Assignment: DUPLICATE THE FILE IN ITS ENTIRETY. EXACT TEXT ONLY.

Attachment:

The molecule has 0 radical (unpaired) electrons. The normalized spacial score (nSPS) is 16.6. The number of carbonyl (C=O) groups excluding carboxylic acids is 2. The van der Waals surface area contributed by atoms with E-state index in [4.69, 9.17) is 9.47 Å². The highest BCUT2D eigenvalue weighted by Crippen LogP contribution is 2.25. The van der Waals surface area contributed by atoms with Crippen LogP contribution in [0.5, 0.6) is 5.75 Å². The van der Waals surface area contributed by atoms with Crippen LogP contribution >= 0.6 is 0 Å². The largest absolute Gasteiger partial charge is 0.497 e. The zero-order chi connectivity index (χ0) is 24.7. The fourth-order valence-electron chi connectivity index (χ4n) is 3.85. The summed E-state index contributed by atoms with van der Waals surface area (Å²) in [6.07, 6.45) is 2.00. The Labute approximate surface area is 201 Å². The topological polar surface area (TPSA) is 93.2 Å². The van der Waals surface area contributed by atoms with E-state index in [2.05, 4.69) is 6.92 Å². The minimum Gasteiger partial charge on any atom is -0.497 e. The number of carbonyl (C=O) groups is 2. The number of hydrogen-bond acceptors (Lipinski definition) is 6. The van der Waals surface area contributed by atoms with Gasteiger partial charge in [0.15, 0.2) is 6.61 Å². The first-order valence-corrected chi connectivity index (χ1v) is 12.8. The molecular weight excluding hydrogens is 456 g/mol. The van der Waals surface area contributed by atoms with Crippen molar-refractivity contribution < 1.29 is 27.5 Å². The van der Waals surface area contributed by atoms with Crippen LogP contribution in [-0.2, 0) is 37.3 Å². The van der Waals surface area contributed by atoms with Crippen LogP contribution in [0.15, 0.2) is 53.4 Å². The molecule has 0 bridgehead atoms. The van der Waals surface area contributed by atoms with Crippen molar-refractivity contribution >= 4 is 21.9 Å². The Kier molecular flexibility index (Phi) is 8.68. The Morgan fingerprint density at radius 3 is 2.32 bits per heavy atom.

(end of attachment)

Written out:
The molecule has 0 radical (unpaired) electrons. The normalized spacial score (nSPS) is 16.6. The number of carbonyl (C=O) groups excluding carboxylic acids is 2. The van der Waals surface area contributed by atoms with E-state index in [4.69, 9.17) is 9.47 Å². The highest BCUT2D eigenvalue weighted by Crippen LogP contribution is 2.25. The van der Waals surface area contributed by atoms with Crippen LogP contribution in [0.5, 0.6) is 5.75 Å². The van der Waals surface area contributed by atoms with Crippen LogP contribution >= 0.6 is 0 Å². The largest absolute Gasteiger partial charge is 0.497 e. The zero-order chi connectivity index (χ0) is 24.7. The fourth-order valence-electron chi connectivity index (χ4n) is 3.85. The summed E-state index contributed by atoms with van der Waals surface area (Å²) in [6.07, 6.45) is 2.00. The Labute approximate surface area is 201 Å². The topological polar surface area (TPSA) is 93.2 Å². The van der Waals surface area contributed by atoms with E-state index in [2.05, 4.69) is 6.92 Å². The minimum Gasteiger partial charge on any atom is -0.497 e. The number of carbonyl (C=O) groups is 2. The number of hydrogen-bond acceptors (Lipinski definition) is 6. The van der Waals surface area contributed by atoms with Gasteiger partial charge in [0.15, 0.2) is 6.61 Å². The first-order valence-corrected chi connectivity index (χ1v) is 12.8. The molecular weight excluding hydrogens is 456 g/mol. The van der Waals surface area contributed by atoms with Crippen molar-refractivity contribution < 1.29 is 27.5 Å². The van der Waals surface area contributed by atoms with Crippen LogP contribution in [-0.2, 0) is 37.3 Å². The van der Waals surface area contributed by atoms with Crippen LogP contribution in [0.15, 0.2) is 53.4 Å². The molecule has 0 bridgehead atoms. The van der Waals surface area contributed by atoms with Crippen molar-refractivity contribution >= 4 is 21.9 Å². The Kier molecular flexibility index (Phi) is 8.68. The Morgan fingerprint density at radius 3 is 2.32 bits per heavy atom.